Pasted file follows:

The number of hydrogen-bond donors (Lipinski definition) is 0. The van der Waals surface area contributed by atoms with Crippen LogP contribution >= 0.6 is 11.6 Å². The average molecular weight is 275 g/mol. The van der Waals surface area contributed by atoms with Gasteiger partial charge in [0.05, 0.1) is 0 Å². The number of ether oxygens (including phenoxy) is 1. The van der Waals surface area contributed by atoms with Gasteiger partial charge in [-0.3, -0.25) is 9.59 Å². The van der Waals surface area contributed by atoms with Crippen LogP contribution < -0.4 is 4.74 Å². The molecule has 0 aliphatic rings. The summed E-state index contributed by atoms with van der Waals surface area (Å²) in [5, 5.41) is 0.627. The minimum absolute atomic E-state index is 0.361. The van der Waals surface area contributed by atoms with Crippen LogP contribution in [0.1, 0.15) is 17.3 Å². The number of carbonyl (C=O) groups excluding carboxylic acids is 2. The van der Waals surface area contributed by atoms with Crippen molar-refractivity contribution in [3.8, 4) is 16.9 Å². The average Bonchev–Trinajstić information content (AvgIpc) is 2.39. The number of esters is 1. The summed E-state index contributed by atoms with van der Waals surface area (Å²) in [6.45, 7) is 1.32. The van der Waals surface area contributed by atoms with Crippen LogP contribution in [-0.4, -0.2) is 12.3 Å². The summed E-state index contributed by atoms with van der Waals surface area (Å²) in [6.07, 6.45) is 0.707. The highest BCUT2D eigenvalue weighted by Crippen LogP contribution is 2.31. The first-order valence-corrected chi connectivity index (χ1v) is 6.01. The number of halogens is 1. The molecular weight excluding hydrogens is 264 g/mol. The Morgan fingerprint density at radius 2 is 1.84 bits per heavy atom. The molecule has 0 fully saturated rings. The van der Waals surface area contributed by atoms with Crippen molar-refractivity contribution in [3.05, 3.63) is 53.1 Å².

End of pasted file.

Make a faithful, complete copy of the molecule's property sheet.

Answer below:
The number of hydrogen-bond donors (Lipinski definition) is 0. The van der Waals surface area contributed by atoms with Crippen LogP contribution >= 0.6 is 11.6 Å². The average molecular weight is 275 g/mol. The van der Waals surface area contributed by atoms with Gasteiger partial charge in [0.05, 0.1) is 0 Å². The number of ether oxygens (including phenoxy) is 1. The van der Waals surface area contributed by atoms with Gasteiger partial charge in [-0.3, -0.25) is 9.59 Å². The van der Waals surface area contributed by atoms with Crippen LogP contribution < -0.4 is 4.74 Å². The molecule has 0 aliphatic rings. The summed E-state index contributed by atoms with van der Waals surface area (Å²) in [5, 5.41) is 0.627. The minimum absolute atomic E-state index is 0.361. The van der Waals surface area contributed by atoms with Crippen LogP contribution in [0.1, 0.15) is 17.3 Å². The number of carbonyl (C=O) groups excluding carboxylic acids is 2. The van der Waals surface area contributed by atoms with Crippen molar-refractivity contribution in [3.8, 4) is 16.9 Å². The average Bonchev–Trinajstić information content (AvgIpc) is 2.39. The number of esters is 1. The summed E-state index contributed by atoms with van der Waals surface area (Å²) in [6.45, 7) is 1.32. The van der Waals surface area contributed by atoms with Crippen LogP contribution in [-0.4, -0.2) is 12.3 Å². The summed E-state index contributed by atoms with van der Waals surface area (Å²) in [6.07, 6.45) is 0.707. The highest BCUT2D eigenvalue weighted by Crippen LogP contribution is 2.31. The first-order valence-corrected chi connectivity index (χ1v) is 6.01. The number of halogens is 1. The molecular weight excluding hydrogens is 264 g/mol. The Morgan fingerprint density at radius 2 is 1.84 bits per heavy atom. The molecule has 0 fully saturated rings. The van der Waals surface area contributed by atoms with Crippen molar-refractivity contribution in [3.05, 3.63) is 53.1 Å².